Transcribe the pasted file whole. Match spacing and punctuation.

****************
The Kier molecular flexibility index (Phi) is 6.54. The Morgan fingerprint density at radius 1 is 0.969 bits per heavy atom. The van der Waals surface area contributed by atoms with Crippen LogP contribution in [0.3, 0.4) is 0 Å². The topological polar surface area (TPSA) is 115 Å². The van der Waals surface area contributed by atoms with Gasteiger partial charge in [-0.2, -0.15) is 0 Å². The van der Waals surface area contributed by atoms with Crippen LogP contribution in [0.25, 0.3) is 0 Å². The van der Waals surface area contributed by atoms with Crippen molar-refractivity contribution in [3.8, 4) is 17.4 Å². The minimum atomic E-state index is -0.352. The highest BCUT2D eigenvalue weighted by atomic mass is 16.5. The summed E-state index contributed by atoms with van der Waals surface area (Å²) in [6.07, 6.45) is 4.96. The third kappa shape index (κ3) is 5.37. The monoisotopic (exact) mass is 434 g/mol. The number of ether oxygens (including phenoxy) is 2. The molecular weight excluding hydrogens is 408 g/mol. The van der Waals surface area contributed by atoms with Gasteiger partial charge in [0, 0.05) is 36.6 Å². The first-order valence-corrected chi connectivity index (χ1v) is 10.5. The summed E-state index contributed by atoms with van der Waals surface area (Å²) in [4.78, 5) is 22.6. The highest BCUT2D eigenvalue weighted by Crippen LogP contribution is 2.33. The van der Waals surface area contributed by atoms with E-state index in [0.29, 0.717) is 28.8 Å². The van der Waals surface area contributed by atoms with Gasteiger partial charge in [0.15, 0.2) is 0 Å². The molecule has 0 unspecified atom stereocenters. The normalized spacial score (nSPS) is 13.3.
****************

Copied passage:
The Kier molecular flexibility index (Phi) is 6.54. The Morgan fingerprint density at radius 1 is 0.969 bits per heavy atom. The van der Waals surface area contributed by atoms with Crippen LogP contribution in [0.3, 0.4) is 0 Å². The topological polar surface area (TPSA) is 115 Å². The van der Waals surface area contributed by atoms with Gasteiger partial charge in [-0.2, -0.15) is 0 Å². The van der Waals surface area contributed by atoms with Crippen LogP contribution in [0.25, 0.3) is 0 Å². The van der Waals surface area contributed by atoms with Crippen molar-refractivity contribution in [3.8, 4) is 17.4 Å². The minimum atomic E-state index is -0.352. The highest BCUT2D eigenvalue weighted by atomic mass is 16.5. The summed E-state index contributed by atoms with van der Waals surface area (Å²) in [6.07, 6.45) is 4.96. The third kappa shape index (κ3) is 5.37. The monoisotopic (exact) mass is 434 g/mol. The number of ether oxygens (including phenoxy) is 2. The molecular weight excluding hydrogens is 408 g/mol. The van der Waals surface area contributed by atoms with Gasteiger partial charge in [0, 0.05) is 36.6 Å². The first-order valence-corrected chi connectivity index (χ1v) is 10.5. The summed E-state index contributed by atoms with van der Waals surface area (Å²) in [4.78, 5) is 22.6. The highest BCUT2D eigenvalue weighted by Crippen LogP contribution is 2.33. The van der Waals surface area contributed by atoms with E-state index in [0.29, 0.717) is 28.8 Å². The van der Waals surface area contributed by atoms with Gasteiger partial charge in [0.15, 0.2) is 0 Å². The molecule has 0 unspecified atom stereocenters. The normalized spacial score (nSPS) is 13.3.